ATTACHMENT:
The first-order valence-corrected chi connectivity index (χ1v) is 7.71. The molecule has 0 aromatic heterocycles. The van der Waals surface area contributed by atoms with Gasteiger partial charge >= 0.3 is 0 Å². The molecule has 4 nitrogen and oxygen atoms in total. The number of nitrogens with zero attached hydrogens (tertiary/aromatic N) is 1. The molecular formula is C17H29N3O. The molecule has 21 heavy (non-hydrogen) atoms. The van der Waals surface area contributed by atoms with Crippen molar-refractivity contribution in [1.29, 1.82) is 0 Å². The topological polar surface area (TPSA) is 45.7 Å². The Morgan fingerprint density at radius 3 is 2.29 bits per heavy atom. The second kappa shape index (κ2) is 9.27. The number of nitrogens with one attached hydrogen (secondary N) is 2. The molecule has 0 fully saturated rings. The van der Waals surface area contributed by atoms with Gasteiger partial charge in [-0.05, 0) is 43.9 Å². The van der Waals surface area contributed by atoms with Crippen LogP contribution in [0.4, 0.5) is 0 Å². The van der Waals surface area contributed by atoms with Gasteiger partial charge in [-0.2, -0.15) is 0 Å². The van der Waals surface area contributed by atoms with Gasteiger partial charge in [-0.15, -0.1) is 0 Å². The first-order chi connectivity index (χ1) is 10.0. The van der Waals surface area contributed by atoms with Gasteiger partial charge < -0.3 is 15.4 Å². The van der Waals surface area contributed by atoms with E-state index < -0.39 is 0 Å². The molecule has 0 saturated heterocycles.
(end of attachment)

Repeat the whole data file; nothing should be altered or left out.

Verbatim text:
The first-order valence-corrected chi connectivity index (χ1v) is 7.71. The molecule has 0 aromatic heterocycles. The van der Waals surface area contributed by atoms with Gasteiger partial charge >= 0.3 is 0 Å². The molecule has 4 nitrogen and oxygen atoms in total. The number of nitrogens with zero attached hydrogens (tertiary/aromatic N) is 1. The molecular formula is C17H29N3O. The molecule has 21 heavy (non-hydrogen) atoms. The van der Waals surface area contributed by atoms with Crippen molar-refractivity contribution in [1.29, 1.82) is 0 Å². The topological polar surface area (TPSA) is 45.7 Å². The Morgan fingerprint density at radius 3 is 2.29 bits per heavy atom. The second kappa shape index (κ2) is 9.27. The number of nitrogens with one attached hydrogen (secondary N) is 2. The molecule has 0 fully saturated rings. The van der Waals surface area contributed by atoms with Gasteiger partial charge in [-0.05, 0) is 43.9 Å². The van der Waals surface area contributed by atoms with Crippen LogP contribution in [0.4, 0.5) is 0 Å². The van der Waals surface area contributed by atoms with Gasteiger partial charge in [-0.2, -0.15) is 0 Å². The van der Waals surface area contributed by atoms with Gasteiger partial charge in [-0.15, -0.1) is 0 Å². The first-order chi connectivity index (χ1) is 10.0. The van der Waals surface area contributed by atoms with Gasteiger partial charge < -0.3 is 15.4 Å². The van der Waals surface area contributed by atoms with E-state index < -0.39 is 0 Å². The molecule has 0 saturated heterocycles.